I’ve often cited Malcolm Gladwell’s Outliers regarding right time/right place luck—often an accident of birth. For example Bill Gates, Paul Allen, Steve Jobs, Bill Joy and Scott McNealy were all born between 1953 and 1955
Another example of right time/right place is found in Harvard’s MBA class of 1974 as chronicled by Laurence Shames in The Big Time: The Harvard Business School’s Most Successful Class & How It Shaped America, originally published in 1986 and being republished now.
1974 was probably the most successful single group of MBAs ever graduated from any school; further, this class actually did stuff and built things, as opposed to shuffling money around.
But they also worked their tails off. They didn’t expect anything to be handed to them. They always asked for more work, not less. They were a very competitive, driven group. But, again, not only for their own monetary gains. They wanted to excel. They wanted to be leaders.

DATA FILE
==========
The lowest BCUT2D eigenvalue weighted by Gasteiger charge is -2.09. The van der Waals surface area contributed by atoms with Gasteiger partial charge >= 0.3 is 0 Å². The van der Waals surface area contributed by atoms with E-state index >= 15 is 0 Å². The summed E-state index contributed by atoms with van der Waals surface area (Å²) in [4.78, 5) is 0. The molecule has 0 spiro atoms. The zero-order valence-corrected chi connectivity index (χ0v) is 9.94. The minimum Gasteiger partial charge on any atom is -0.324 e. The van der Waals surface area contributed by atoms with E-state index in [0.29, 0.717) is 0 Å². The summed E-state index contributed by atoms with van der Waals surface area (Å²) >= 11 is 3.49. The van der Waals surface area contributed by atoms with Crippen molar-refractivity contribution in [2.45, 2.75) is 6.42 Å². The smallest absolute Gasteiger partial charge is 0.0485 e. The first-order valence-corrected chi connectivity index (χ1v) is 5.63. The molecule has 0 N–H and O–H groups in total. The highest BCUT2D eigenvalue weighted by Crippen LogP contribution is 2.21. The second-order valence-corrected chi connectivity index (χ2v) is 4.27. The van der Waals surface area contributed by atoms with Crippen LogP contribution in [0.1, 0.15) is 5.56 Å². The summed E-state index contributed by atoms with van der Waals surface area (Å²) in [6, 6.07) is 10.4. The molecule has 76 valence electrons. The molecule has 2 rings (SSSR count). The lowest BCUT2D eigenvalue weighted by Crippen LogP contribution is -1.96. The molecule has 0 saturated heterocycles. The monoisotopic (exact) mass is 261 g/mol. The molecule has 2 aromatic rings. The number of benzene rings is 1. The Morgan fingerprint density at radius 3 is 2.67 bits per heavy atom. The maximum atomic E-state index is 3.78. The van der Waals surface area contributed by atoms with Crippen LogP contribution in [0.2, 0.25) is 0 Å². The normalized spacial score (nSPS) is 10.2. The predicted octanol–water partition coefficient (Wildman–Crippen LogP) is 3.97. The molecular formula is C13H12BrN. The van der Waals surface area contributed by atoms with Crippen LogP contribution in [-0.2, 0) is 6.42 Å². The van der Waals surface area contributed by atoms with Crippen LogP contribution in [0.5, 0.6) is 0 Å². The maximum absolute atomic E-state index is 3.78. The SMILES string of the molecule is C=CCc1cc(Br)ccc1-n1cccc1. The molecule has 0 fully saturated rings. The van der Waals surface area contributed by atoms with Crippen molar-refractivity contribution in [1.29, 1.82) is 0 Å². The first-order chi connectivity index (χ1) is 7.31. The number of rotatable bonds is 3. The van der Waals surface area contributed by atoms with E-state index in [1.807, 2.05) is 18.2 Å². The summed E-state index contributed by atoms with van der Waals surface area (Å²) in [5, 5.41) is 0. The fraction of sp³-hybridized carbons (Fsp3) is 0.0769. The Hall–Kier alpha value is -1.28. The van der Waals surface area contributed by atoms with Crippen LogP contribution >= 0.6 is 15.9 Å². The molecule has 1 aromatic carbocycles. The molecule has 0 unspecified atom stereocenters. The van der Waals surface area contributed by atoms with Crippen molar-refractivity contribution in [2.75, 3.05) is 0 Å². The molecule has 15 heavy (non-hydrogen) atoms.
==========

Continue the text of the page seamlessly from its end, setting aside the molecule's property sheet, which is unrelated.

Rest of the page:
When the ’49ers graduated, I think there were 653 graduates. Only six guys went to Wall Street –less than one percent of the class. It just wasn’t considered where the action was or considered a place where you could make a meaningful difference.
Learning about that class makes you wonder what happened. Where did the drive for more than money go?
What happened between 1974 and 2008 that so changed the attitude of our best and brightest? Why did money gain primacy as the only thing that matters?
The funny thing is that if you ask the folks who actually are changing our world, such as Larry Page, Steve Jobs, Mark Zuckerberg or Kevin Systrom, they’ll all say the same thing—they didn’t do it for the money.
Flickr image credit: Patricia Drury